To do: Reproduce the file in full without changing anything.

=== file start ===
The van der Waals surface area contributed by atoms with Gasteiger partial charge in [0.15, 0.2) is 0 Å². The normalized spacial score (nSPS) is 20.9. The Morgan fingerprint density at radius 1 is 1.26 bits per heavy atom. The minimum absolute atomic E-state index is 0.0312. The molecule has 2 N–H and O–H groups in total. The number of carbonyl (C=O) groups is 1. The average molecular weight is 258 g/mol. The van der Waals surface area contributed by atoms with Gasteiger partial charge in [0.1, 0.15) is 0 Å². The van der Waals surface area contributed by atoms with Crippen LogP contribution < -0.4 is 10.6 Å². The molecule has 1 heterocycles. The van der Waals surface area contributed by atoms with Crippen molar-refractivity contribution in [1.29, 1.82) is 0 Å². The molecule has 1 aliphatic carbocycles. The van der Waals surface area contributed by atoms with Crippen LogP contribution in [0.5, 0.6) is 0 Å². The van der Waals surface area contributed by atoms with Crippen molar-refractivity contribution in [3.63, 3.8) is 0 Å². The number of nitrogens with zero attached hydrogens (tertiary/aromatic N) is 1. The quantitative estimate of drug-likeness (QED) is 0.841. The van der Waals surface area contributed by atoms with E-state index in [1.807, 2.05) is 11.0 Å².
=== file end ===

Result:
The van der Waals surface area contributed by atoms with Gasteiger partial charge in [0.15, 0.2) is 0 Å². The normalized spacial score (nSPS) is 20.9. The Morgan fingerprint density at radius 1 is 1.26 bits per heavy atom. The minimum absolute atomic E-state index is 0.0312. The molecule has 2 N–H and O–H groups in total. The number of carbonyl (C=O) groups is 1. The average molecular weight is 258 g/mol. The van der Waals surface area contributed by atoms with Gasteiger partial charge in [0.1, 0.15) is 0 Å². The van der Waals surface area contributed by atoms with Crippen LogP contribution < -0.4 is 10.6 Å². The molecule has 1 heterocycles. The van der Waals surface area contributed by atoms with Crippen molar-refractivity contribution in [1.29, 1.82) is 0 Å². The molecule has 1 aliphatic carbocycles. The van der Waals surface area contributed by atoms with Crippen LogP contribution in [0.5, 0.6) is 0 Å². The van der Waals surface area contributed by atoms with Crippen molar-refractivity contribution in [3.63, 3.8) is 0 Å². The number of nitrogens with zero attached hydrogens (tertiary/aromatic N) is 1. The quantitative estimate of drug-likeness (QED) is 0.841. The van der Waals surface area contributed by atoms with E-state index in [1.807, 2.05) is 11.0 Å².